Dementia symptoms: Scientists discover UNEXPECTED delayed side-effect of condition

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DEMENTIA – a set of symptoms caused by brain disease or injury – affects 850,000 people in the UK.

By Lauren Clark

Key signs include memory loss, difficulties with tasks and problems with language.

However, it can also affect sufferers psychologically.

Many experience changes in personality and mood, and even depression.

However, new research has revealed that the umbrella of behavioural and psychological symptoms of dementia (BPSD) may be hiding a serious anxiety disorder.

Man looking sad

In a review published in the journal Progress in Neurology & Psychiatry, scientists discovered that some patients may experience delayed-onset post-traumatic stress disorder.

Commonly abbreviated to PTSD, it’s a condition caused by very stressful, frightening or distressing events, according to the NHS.

However, the researchers found that it’s often misdiagnosed as being BPSD.

In the review, they reveal three cases where PTSD symptoms were experienced by dementia patients long after the original traumatic event.

Alcohol misuse

This may be something that happened earlier in their life, but that is only beginning to be relived now.

Indeed, this could be through nightmares and flashbacks, and sufferers may experience feelings of isolation, irritability and guilt.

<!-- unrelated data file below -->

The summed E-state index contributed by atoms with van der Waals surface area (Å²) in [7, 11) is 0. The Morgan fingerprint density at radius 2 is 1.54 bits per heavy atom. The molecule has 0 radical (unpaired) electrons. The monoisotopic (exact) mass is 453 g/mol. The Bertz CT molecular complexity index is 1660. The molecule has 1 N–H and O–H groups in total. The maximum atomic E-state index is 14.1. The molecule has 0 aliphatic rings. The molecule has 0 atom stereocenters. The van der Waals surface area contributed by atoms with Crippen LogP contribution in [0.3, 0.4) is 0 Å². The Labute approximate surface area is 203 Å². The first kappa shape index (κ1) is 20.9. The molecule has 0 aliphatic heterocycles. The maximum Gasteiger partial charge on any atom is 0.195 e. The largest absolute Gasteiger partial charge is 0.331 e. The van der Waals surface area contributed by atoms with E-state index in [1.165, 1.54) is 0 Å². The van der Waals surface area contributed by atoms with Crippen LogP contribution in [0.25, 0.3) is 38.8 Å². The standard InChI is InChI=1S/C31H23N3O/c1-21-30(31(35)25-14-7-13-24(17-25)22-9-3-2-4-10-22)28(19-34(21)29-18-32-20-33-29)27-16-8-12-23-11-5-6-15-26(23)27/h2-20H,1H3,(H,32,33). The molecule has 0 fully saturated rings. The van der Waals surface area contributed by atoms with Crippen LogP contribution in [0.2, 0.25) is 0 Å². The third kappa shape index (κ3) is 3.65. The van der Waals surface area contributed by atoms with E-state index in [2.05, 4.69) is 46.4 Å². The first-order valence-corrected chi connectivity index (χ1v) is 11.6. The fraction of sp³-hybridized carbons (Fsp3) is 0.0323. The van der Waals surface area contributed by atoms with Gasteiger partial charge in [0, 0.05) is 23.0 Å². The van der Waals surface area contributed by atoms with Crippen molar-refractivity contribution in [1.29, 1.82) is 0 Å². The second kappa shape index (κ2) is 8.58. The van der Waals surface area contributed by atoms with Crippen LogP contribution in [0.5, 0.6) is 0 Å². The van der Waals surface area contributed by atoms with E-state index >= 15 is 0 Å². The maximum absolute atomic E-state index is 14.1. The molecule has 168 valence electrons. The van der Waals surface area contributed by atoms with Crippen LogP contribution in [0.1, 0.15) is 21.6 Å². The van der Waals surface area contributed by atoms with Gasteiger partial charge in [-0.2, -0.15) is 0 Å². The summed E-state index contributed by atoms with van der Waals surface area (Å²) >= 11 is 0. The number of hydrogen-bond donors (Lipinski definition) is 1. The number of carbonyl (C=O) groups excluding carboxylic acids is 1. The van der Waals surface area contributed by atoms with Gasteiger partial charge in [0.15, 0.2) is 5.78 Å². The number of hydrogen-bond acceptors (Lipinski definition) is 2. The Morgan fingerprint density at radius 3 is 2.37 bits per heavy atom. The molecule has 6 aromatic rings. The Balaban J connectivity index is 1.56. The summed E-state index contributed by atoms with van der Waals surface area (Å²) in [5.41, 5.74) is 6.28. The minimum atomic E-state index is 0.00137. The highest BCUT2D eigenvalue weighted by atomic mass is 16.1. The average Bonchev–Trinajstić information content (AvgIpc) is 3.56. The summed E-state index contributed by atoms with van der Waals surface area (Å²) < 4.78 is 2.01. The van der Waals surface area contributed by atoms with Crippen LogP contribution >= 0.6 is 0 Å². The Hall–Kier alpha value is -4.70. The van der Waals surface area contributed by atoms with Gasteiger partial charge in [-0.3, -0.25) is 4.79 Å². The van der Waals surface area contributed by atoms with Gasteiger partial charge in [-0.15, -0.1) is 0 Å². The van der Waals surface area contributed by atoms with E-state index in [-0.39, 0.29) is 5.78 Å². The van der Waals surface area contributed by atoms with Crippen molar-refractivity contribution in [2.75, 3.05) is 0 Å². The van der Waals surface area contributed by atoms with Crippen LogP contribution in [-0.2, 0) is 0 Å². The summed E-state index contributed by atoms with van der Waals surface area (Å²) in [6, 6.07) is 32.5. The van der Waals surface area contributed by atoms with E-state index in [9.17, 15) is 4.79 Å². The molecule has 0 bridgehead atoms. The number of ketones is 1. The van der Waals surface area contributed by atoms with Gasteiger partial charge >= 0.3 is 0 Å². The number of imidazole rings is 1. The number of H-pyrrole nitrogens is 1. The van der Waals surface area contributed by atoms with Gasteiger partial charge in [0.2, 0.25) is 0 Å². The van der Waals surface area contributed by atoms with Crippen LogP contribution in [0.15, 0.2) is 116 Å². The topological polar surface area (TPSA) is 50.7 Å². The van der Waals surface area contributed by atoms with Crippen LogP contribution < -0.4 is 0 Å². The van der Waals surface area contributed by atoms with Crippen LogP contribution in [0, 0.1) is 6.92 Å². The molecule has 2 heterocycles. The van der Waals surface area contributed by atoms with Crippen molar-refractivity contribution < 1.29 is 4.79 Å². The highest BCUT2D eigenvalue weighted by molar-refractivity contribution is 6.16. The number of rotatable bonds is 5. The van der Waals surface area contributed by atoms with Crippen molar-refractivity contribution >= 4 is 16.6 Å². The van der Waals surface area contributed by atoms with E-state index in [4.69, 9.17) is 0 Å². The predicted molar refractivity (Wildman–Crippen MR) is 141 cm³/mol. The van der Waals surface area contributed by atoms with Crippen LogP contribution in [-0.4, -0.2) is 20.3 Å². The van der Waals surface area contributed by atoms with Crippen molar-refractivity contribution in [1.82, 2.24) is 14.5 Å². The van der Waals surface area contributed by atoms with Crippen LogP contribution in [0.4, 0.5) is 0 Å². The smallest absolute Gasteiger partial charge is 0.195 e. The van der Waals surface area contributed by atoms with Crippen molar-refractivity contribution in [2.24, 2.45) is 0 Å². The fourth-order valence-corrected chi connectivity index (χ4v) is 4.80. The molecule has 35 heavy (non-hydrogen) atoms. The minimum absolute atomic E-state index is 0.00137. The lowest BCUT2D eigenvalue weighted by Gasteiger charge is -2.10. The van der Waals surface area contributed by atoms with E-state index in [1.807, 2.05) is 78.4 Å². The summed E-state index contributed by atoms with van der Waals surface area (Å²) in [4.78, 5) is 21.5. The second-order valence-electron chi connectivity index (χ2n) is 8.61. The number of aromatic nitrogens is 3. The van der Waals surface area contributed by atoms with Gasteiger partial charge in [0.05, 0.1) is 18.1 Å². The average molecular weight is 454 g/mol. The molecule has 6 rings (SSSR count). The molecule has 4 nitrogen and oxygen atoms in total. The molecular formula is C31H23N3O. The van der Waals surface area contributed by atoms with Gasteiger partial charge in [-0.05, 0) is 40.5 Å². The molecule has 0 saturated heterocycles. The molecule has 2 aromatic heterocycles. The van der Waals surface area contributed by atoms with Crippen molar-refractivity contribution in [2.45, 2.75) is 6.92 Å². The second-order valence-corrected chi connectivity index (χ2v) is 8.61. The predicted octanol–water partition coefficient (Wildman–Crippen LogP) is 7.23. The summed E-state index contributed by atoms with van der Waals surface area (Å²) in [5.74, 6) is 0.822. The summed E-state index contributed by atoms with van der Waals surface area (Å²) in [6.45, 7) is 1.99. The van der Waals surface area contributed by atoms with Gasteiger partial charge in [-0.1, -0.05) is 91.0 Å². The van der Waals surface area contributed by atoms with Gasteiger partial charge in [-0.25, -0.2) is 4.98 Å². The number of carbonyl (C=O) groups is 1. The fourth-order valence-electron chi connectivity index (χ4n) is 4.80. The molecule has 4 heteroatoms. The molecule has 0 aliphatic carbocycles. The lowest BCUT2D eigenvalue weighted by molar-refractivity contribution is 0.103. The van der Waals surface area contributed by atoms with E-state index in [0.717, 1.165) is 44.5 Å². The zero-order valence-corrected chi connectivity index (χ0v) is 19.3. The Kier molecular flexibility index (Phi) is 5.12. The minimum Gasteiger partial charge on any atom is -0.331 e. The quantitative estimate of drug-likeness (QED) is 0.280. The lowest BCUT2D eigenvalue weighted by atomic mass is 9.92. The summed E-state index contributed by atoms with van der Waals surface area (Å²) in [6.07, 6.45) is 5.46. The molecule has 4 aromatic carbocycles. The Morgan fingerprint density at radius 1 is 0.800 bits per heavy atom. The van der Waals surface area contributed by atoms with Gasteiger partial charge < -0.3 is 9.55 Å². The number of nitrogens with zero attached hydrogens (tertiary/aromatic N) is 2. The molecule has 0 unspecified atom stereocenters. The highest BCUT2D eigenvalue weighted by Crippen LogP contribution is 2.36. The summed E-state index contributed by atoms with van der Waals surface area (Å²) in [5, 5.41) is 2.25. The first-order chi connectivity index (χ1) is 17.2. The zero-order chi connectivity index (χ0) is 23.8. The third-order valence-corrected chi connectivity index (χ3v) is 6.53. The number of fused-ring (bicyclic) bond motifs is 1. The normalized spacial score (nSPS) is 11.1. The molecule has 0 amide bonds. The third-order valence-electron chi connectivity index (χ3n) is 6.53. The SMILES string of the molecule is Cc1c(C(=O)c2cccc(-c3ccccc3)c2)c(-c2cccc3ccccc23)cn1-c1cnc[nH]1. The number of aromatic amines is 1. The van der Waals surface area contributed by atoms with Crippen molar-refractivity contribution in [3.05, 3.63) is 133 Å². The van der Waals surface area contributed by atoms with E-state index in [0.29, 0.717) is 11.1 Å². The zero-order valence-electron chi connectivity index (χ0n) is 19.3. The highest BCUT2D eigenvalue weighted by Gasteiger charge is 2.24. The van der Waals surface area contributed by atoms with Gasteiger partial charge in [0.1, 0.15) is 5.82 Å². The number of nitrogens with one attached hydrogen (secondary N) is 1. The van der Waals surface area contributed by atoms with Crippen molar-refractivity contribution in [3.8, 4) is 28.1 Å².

As well as re-experiencing something, PTSD symptoms include avoidance and emotional numbing, seeming ‘on edge’ and self-destructive behaviour, such as drug or alcohol misuse.

This review is particularly important since the anxiety disorder is usually associated with working-age adults, and isn’t often diagnosed in the elderly.

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NightmareGETTY

Early life event: Dementia sufferers may re-live experience in nightmares

Researchers believe that, in the early stages of dementia, recognising early life trauma may enable patients to access psychological therapy prior to significant cognitive decline.

However, in patients with more advanced dementia, an awareness of how earlier trauma can have an impact may help doctors differentiate between delayed PTSD and BPSD.

Dr. Tarun Kuruvilla, senior author, said: “Every patient with dementia has a unique narrative, which if captured in the earlier stages of the disease, enables clinicians and their families to understand the origin of their distress.

“Therefore, it is important to look for a history of previous trauma in patients with BPSD as this could be due to delayed onset PTSD.”

 

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